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Crises like this one tear the ruling class's veil of hypocrisy

Appropriating all private healthcare, suspending rent and bills, state-guaranteed income and food supply — it’s all common sense to the masses now, writes NICK WRIGHT

CRISES — especially unexpected ones — force a rupture in the veil of hypocrisy that routinely characterises the public utterances of our ruling class and its media outriders.

That declining organ of conservative opinion the Daily Telegraph — whose readers, if its advertising content is any indication, have more need of mobility aids and incontinence pads than adventure holidays — gave us a striking example last week.

The paper’s assistant editor commented: “Not to put too fine a point on it, from an entirely disinterested economic perspective the Covid-19 might even prove mildly beneficial in the long term by disproportionately culling elderly dependents.”

To put this chilling passage in context, the most recent statistics show that 18.9 per cent of the British population is 65 years and over — that is 5,321,392 men and 6,518,939 women.

This naturally raises the question in this questioning mind of what a Tory propagandist might consider a “proportionate culling” of the elderly readers of his newspaper.

Last year saw the Telegraph sales decline by 12 per cent. I doubt its owners would consider the paper’s terminal decline at all beneficial, although others might.

The multibillionaire Barclay brothers — the magnates who most recently acquired ownership of this failing organ — are themselves well into their 80s and fall directly into the category of persons most likely to experience the beneficial culling that their employee regards with such equanimity.

Perhaps they are reassured by their relative isolation from contagion as they dwell, securely and unencumbered by the taxes that pay for our NHS, on their private Channel Island.

In a moment of contrition, the Telegraph writer regretted the infelicitous use of the word “cull” but remained unrepentant about the economic point he was trying make: “Any thinning out of those of prime working age is a much bigger supply shock than the same thing among elderly retirees.”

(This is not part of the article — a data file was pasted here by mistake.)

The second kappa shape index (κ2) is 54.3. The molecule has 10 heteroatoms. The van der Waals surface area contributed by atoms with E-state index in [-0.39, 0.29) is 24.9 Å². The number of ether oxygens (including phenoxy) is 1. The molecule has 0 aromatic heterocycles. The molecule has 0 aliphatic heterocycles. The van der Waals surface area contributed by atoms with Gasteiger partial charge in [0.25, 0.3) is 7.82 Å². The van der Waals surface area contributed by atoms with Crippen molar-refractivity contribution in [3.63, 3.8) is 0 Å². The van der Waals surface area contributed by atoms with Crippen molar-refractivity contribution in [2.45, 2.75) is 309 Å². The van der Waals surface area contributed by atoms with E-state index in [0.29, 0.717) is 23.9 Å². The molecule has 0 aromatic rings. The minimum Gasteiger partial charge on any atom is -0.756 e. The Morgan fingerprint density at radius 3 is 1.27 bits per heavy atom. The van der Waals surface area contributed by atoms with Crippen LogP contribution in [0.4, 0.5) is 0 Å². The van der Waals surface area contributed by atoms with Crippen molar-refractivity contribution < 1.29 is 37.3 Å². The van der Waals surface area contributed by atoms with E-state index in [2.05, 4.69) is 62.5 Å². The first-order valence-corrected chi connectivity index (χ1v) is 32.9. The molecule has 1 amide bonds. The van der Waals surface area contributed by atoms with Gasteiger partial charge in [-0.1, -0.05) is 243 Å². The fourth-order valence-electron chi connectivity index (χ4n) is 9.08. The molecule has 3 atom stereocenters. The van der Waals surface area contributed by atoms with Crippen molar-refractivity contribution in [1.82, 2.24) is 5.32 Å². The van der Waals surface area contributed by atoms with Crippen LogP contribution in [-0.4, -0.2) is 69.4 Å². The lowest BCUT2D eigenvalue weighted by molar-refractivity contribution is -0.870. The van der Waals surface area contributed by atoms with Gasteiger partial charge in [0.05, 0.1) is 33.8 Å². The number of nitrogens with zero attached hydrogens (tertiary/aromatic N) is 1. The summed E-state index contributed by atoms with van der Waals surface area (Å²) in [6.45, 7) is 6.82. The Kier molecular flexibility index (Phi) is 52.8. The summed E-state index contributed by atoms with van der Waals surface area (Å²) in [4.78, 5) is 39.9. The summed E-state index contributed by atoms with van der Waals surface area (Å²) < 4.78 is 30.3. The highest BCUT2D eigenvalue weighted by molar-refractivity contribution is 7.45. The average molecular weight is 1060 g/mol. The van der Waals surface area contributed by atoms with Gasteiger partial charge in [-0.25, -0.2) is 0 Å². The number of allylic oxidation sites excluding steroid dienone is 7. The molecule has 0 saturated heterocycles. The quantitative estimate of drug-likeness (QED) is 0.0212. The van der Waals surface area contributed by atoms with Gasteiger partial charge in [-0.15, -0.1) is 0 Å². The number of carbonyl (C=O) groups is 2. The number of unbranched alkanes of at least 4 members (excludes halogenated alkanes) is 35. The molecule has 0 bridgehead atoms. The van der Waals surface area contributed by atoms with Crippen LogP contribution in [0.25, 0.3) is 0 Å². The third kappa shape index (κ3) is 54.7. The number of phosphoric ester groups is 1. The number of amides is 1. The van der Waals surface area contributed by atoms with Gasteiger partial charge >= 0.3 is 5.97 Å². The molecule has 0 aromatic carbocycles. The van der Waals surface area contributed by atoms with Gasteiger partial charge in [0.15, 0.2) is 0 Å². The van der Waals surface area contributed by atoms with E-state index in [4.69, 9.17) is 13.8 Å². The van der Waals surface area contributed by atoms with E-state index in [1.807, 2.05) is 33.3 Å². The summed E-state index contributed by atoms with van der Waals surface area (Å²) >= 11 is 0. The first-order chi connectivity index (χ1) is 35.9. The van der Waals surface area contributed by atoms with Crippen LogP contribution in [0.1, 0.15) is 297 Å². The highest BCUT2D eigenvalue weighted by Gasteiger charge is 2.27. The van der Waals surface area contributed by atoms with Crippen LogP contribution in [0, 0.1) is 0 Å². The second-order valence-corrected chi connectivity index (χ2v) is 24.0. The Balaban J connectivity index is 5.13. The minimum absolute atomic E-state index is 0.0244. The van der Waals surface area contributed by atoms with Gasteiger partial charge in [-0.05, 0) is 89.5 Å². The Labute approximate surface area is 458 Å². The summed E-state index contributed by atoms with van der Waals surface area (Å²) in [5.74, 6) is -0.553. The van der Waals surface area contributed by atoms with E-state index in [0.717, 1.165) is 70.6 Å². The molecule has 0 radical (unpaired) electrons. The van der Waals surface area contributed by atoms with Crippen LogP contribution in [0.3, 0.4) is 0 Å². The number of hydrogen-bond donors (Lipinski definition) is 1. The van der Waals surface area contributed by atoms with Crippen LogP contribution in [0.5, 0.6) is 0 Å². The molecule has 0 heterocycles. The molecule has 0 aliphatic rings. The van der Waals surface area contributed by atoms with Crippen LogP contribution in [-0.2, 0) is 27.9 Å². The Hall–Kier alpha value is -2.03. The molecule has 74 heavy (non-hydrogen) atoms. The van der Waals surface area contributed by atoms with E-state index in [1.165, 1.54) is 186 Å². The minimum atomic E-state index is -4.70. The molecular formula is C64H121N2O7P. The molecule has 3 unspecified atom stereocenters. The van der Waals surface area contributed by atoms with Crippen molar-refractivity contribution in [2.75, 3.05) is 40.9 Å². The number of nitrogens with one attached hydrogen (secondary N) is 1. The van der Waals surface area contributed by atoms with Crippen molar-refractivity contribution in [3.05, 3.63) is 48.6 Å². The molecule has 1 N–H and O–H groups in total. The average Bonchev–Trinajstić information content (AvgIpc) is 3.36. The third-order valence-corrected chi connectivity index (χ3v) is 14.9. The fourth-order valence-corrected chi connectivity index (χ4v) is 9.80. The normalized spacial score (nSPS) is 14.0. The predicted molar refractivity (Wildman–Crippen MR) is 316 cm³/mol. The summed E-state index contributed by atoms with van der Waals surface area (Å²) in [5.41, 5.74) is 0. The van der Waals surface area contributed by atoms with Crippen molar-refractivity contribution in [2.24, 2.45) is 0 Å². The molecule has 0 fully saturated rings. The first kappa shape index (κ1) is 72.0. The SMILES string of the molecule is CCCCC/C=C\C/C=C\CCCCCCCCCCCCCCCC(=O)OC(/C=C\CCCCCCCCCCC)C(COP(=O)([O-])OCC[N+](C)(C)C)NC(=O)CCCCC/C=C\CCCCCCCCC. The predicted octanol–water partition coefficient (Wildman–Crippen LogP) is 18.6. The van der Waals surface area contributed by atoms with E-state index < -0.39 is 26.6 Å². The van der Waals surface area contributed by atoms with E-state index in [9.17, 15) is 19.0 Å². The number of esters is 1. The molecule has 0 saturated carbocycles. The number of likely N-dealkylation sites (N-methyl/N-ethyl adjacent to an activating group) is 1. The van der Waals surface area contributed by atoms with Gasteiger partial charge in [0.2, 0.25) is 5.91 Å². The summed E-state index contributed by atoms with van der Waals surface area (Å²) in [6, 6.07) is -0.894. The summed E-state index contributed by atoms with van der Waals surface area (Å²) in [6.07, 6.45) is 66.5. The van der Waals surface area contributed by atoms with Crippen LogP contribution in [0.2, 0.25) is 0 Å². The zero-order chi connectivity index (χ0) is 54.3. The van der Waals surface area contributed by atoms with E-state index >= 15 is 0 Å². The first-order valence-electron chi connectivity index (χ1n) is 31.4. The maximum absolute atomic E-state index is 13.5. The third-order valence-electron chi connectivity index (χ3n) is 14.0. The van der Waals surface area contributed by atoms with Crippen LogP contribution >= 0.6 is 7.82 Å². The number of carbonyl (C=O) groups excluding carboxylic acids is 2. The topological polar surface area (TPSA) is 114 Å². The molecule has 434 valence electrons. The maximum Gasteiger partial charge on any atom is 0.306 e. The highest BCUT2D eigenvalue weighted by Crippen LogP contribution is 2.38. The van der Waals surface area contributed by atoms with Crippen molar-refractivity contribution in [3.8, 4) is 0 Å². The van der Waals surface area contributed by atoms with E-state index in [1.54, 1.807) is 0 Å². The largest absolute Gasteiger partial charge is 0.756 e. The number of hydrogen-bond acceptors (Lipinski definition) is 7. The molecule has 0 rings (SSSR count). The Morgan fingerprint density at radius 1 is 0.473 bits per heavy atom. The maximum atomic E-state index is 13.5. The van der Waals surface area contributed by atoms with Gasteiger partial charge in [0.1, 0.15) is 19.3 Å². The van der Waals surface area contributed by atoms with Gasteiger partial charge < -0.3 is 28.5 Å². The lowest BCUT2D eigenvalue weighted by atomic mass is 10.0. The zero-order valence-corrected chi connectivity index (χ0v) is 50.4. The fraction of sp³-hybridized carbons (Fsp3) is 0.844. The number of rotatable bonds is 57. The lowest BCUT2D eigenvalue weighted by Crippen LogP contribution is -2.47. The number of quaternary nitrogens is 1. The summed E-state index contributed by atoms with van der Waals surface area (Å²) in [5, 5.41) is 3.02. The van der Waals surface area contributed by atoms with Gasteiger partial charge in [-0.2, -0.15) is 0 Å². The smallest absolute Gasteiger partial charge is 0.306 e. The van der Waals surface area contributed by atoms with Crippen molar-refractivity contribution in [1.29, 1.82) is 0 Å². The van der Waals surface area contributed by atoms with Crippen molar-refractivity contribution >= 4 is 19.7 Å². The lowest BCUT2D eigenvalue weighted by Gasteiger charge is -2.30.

It is rare that a scribe in the service of the bosses distills the anti-human essence of bourgeois ideology with such clarity although, in his favour, he at least has a primitive grasp of Marx’s labour theory of surplus value.

The probable outcome of the coronavirus strategy followed by HM government is a matter of debate. What started as a fairly relaxed approach is, episode by episode, being ratcheted up to more closely resemble that taken by other European and developed capitalist states, the US presently excepted.

Panic buying tells us much about the distinctive national psyches: toilet paper in Britain, pasta in Italy, guns in the US.

The news that Mexico is considering imposing a ban on the entry of travellers from the US provides an ironic counterpoint to Trump’s constant demonising of what was the junior partner in Nafta and is now excluded from the Canada-US Free Trade Agreement that succeeded it.

This serves as a useful reminder that economic treaties between capitalist states are grounded more in the amoral universe they share with the Daily Telegraph than any more charitable or sisterly impulses.

We have been given striking illustration of this by the failure of any EU member state to respond adequately to Italy’s plea for aid in tackling its Covid-19 epidemic.

“Italy has already asked to activate the EU mechanism of civil protection for the supply of medical equipment for individual protection. But, unfortunately, not a single EU country responded to the Commission’s call,” said Italy’s EU ambassador Maurizio Massari. “Only China responded bilaterally.”

On Friday March 13 the Chinese sent a plane with nine doctors and nine pallets containing 32 tons of medical equipment. This included intensive care unit equipment, medical protective equipment, antiviral drugs and the first 40 pulmonary ventilators of a bigger consignment, while a Chinese truck arrived bringing another 230 boxes of medical equipment.

It is not that the various institutions of European solidarity were totally ignorant of Italy’s predicament.

European Central Bank boss Christine Lagarde went on record to say that the ECB is “not here to close spreads” between the borrowing costs of EU member states. This sent Italian bond yields spiralling higher and triggered a 17 per cent fall on the Milan stock exchange.

The effect of this entirely predictable assertion of the ECB’s role in policing “fiscal responsibility” was to throw each member state on its own resources in dealing with not only the coronavirus crisis but the more permanent crisis of the EU’s political institutions.

The foundation of this lies in the economic imbalances which, for the Germany-centred bloc, are the raison d’etre of the eurozone. Its southern states have less capacity to weather crises of these magnitudes and the resultant economic destabilisation is already producing new stresses in the political superstructure.